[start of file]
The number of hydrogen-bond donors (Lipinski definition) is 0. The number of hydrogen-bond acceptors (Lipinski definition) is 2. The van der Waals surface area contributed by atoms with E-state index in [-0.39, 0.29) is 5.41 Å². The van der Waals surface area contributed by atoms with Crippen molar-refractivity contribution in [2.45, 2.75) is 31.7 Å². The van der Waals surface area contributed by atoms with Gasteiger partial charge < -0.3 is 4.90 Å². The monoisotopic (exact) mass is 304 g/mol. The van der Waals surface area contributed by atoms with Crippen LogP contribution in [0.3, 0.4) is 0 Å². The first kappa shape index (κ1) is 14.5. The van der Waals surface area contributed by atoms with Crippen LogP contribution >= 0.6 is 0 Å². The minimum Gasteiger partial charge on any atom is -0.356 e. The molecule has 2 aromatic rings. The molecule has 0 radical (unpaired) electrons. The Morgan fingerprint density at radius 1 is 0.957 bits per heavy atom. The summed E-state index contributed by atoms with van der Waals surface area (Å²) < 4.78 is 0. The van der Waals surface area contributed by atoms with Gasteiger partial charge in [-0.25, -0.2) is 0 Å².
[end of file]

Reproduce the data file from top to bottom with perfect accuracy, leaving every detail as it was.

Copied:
The number of hydrogen-bond donors (Lipinski definition) is 0. The number of hydrogen-bond acceptors (Lipinski definition) is 2. The van der Waals surface area contributed by atoms with E-state index in [-0.39, 0.29) is 5.41 Å². The van der Waals surface area contributed by atoms with Crippen molar-refractivity contribution in [2.45, 2.75) is 31.7 Å². The van der Waals surface area contributed by atoms with Gasteiger partial charge < -0.3 is 4.90 Å². The monoisotopic (exact) mass is 304 g/mol. The van der Waals surface area contributed by atoms with Crippen LogP contribution in [0.3, 0.4) is 0 Å². The first kappa shape index (κ1) is 14.5. The van der Waals surface area contributed by atoms with Crippen LogP contribution >= 0.6 is 0 Å². The minimum Gasteiger partial charge on any atom is -0.356 e. The molecule has 2 aromatic rings. The molecule has 0 radical (unpaired) electrons. The Morgan fingerprint density at radius 1 is 0.957 bits per heavy atom. The summed E-state index contributed by atoms with van der Waals surface area (Å²) < 4.78 is 0. The van der Waals surface area contributed by atoms with Gasteiger partial charge in [-0.25, -0.2) is 0 Å².